***Last night the RBA lowered the overnight lending rate from 3.5% to 3.25%. All economists that were polled expected no change. Last month I discussed that the flattening 2/10 curve in Australia was signaling that the Aussie economy was struggling and that the RBA needed to cut rates. It seems that 25 basis points is not enough as the 2/10 curve failed to move today and closed in NY at 57 points. Of greater interest is that the overnight rate/10-year note is inverted as the TEN YEAR AUSSIE NOTE is a yield of 2.98%. We like to read the RBA’s statement as Governor Stevens has a solid record of reporting on the International economy. The RBA decided to cut rates as it noted the softening in the world economy and “economic activity in Europe is contracting.” China and Asia are not as clear-cut and the U.S. is growing slowly. Further concern for the RBA was that “key commodity prices for Australia remain significantly lower than earlier in the year.”
Over the last decade, Australia’s economy has been the recipient of massive capital investment in its natural resource sector. New mines are bringing added supply into a slowing global economic environment and Australia has to compete with Brazil and others for raw material markets (iron ore, copper, natural gas, coal). Since the Brazilian real has depreciated over the last 12 months, the very strong Aussie dollar is making it difficult for the large Aussie mining conglomerates. Prior to the RBA announcement, the New Zealand commodity price index was released and it showed that powder milk and other dairy products had price increases, aiding the KIWI export sector. The bottom line was that the Aussie/Kiwi spread dropped substantially after the Aussie rate cut sending the cross to its lowest levels of in a year. This cross is a good barometer of potential Aussie weakness.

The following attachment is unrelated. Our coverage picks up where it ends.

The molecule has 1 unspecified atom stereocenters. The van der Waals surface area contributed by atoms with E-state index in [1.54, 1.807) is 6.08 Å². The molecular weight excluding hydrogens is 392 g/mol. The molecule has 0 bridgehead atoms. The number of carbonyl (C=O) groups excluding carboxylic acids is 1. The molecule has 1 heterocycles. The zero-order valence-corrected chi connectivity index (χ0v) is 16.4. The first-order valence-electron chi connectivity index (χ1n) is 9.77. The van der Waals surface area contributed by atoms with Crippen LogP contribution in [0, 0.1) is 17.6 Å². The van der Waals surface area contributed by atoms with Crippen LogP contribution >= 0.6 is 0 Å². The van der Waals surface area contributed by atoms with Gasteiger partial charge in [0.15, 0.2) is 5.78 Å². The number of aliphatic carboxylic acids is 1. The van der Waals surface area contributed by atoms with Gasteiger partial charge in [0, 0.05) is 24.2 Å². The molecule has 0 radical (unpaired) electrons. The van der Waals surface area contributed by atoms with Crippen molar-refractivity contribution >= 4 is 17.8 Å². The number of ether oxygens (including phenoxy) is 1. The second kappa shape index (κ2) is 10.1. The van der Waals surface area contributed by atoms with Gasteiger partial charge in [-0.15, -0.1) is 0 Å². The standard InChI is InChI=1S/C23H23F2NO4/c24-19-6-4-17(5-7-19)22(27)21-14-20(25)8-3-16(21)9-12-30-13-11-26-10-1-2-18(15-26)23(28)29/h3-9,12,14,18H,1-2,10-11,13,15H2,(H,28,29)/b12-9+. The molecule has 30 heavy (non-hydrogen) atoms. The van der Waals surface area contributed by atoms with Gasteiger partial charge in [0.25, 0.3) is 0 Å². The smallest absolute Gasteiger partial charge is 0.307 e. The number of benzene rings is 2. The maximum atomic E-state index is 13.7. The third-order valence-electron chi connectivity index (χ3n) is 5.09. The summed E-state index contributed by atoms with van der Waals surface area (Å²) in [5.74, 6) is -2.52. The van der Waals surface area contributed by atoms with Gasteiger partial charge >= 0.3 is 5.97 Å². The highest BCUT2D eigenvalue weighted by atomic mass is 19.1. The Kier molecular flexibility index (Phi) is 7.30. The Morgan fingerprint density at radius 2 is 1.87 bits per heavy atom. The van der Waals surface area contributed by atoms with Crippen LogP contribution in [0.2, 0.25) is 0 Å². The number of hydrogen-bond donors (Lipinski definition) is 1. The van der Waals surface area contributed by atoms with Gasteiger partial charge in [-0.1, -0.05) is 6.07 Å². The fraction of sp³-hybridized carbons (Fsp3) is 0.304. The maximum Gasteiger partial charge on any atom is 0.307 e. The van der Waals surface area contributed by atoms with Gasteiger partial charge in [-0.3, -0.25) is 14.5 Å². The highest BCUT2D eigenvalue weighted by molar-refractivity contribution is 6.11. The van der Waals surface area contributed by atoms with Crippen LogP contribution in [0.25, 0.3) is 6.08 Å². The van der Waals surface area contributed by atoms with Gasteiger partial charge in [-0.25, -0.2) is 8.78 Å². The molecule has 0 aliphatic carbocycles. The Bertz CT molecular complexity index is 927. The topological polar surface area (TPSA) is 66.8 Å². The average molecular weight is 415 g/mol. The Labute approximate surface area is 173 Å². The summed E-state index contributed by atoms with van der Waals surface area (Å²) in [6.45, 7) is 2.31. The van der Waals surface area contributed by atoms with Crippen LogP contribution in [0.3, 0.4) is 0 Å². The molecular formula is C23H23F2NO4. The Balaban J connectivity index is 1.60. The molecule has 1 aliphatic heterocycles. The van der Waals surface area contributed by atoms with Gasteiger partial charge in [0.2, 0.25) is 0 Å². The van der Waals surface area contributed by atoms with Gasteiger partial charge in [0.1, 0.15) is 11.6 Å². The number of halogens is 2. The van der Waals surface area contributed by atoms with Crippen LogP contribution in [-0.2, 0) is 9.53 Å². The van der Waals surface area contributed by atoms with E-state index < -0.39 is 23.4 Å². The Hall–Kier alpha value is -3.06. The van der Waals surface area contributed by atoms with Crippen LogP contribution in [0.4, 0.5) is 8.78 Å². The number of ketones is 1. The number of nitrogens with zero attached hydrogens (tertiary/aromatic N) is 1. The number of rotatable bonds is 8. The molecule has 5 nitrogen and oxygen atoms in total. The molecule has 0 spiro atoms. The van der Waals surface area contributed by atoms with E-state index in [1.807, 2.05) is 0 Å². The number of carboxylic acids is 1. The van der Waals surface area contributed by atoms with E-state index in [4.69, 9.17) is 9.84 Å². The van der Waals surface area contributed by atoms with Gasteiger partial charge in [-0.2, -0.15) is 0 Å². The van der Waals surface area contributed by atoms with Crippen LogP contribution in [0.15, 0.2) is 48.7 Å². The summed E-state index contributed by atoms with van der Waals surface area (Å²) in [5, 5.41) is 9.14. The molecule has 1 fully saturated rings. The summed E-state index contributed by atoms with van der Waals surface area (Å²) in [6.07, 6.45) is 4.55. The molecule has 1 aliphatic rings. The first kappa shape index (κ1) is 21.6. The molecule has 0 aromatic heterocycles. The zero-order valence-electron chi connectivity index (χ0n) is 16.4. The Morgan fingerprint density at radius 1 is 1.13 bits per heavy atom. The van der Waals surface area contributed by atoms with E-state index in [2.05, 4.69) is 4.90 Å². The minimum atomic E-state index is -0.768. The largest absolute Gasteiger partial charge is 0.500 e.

***Quick Hit: In a weekend piece in the FT by the highly regarded Gillian Tett, she titles the article, “Dad, you were right.” The FT’s United States editor is publicly apologizing to her father for claiming he was wrong about the EURO in an argument they had in 1996. It is not so much that they had a huge family row over the euro, but what Ms. Tett advises to be the biggest lesson that she learned and the wisdom she passes on to her readers: “…. journalist,financiers and politicians should all have posted up on their desks, is how wrong we can sometimes be, especially when we are excited by a CAUSE.” I have had many similar arguments over the last 20 years and while I always am ready to learn I always maintain that when the zealots are preaching it is important to remember that 2+2=5. It is the mainstay of why this BLOG leans on political economy as its theoretical basis.
As a side note: If Gillian Tett had read the Rudi Dornbusch piece in the 1996 Sept./Oct Foreign Affairs Journal, she may have tempered her blind enthusiasm. The Dornbusch article is entitled, “Euro Fantasies.” I would advise all of my readers to pull it up and read a wonderful piece from a greatly missed political economist.